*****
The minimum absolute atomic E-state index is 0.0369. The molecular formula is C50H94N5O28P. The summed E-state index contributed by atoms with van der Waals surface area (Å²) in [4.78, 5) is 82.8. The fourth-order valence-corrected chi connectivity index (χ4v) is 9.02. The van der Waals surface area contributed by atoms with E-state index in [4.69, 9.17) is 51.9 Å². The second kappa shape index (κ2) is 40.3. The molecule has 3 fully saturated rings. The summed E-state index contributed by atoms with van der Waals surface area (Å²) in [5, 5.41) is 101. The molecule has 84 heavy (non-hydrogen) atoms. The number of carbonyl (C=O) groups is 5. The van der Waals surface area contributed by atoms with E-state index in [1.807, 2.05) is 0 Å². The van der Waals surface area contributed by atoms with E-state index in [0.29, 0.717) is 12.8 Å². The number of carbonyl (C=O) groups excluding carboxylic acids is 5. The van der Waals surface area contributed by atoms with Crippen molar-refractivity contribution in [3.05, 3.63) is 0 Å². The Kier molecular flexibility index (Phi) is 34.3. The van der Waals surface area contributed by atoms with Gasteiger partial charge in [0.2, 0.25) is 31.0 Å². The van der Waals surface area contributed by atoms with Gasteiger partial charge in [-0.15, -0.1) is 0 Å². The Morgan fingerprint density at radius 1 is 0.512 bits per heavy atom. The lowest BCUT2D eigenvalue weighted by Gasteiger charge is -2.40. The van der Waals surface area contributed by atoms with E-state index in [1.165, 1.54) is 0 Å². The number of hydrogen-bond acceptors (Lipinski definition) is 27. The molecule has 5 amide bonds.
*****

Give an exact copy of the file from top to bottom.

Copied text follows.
The minimum absolute atomic E-state index is 0.0369. The molecular formula is C50H94N5O28P. The summed E-state index contributed by atoms with van der Waals surface area (Å²) in [4.78, 5) is 82.8. The fourth-order valence-corrected chi connectivity index (χ4v) is 9.02. The van der Waals surface area contributed by atoms with E-state index in [4.69, 9.17) is 51.9 Å². The second kappa shape index (κ2) is 40.3. The molecule has 3 fully saturated rings. The summed E-state index contributed by atoms with van der Waals surface area (Å²) in [5, 5.41) is 101. The molecule has 84 heavy (non-hydrogen) atoms. The number of carbonyl (C=O) groups is 5. The van der Waals surface area contributed by atoms with E-state index in [1.807, 2.05) is 0 Å². The van der Waals surface area contributed by atoms with E-state index in [0.29, 0.717) is 12.8 Å². The number of carbonyl (C=O) groups excluding carboxylic acids is 5. The van der Waals surface area contributed by atoms with Crippen molar-refractivity contribution in [3.05, 3.63) is 0 Å². The Kier molecular flexibility index (Phi) is 34.3. The van der Waals surface area contributed by atoms with Gasteiger partial charge in [0.2, 0.25) is 31.0 Å². The van der Waals surface area contributed by atoms with Gasteiger partial charge in [-0.15, -0.1) is 0 Å². The Morgan fingerprint density at radius 1 is 0.512 bits per heavy atom. The lowest BCUT2D eigenvalue weighted by Gasteiger charge is -2.40. The van der Waals surface area contributed by atoms with E-state index in [1.165, 1.54) is 0 Å². The number of hydrogen-bond acceptors (Lipinski definition) is 27. The molecule has 5 amide bonds.